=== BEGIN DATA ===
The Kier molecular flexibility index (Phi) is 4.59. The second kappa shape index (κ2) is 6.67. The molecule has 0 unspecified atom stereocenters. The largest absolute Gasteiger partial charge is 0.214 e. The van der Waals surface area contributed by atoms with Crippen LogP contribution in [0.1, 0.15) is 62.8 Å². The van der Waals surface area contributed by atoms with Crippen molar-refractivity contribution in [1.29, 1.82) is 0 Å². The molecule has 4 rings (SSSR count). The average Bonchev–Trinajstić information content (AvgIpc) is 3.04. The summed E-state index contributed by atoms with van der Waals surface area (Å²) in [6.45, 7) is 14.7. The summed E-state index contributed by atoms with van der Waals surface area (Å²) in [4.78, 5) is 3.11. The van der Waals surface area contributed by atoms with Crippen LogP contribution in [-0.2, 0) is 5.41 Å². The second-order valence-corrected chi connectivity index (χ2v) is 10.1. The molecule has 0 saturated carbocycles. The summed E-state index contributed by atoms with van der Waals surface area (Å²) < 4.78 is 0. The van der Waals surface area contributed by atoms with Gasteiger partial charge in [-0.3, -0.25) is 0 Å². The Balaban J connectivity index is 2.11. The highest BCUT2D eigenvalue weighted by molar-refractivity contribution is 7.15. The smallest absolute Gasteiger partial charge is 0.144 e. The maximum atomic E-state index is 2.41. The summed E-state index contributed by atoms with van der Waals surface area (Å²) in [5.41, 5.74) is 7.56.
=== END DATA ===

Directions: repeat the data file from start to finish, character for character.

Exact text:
The Kier molecular flexibility index (Phi) is 4.59. The second kappa shape index (κ2) is 6.67. The molecule has 0 unspecified atom stereocenters. The largest absolute Gasteiger partial charge is 0.214 e. The van der Waals surface area contributed by atoms with Crippen LogP contribution in [0.1, 0.15) is 62.8 Å². The van der Waals surface area contributed by atoms with Crippen molar-refractivity contribution in [1.29, 1.82) is 0 Å². The molecule has 4 rings (SSSR count). The average Bonchev–Trinajstić information content (AvgIpc) is 3.04. The summed E-state index contributed by atoms with van der Waals surface area (Å²) in [6.45, 7) is 14.7. The summed E-state index contributed by atoms with van der Waals surface area (Å²) in [4.78, 5) is 3.11. The van der Waals surface area contributed by atoms with Crippen LogP contribution in [-0.2, 0) is 5.41 Å². The second-order valence-corrected chi connectivity index (χ2v) is 10.1. The molecule has 0 saturated carbocycles. The summed E-state index contributed by atoms with van der Waals surface area (Å²) < 4.78 is 0. The van der Waals surface area contributed by atoms with Gasteiger partial charge in [-0.3, -0.25) is 0 Å². The Balaban J connectivity index is 2.11. The highest BCUT2D eigenvalue weighted by molar-refractivity contribution is 7.15. The smallest absolute Gasteiger partial charge is 0.144 e. The maximum atomic E-state index is 2.41. The summed E-state index contributed by atoms with van der Waals surface area (Å²) in [5.41, 5.74) is 7.56.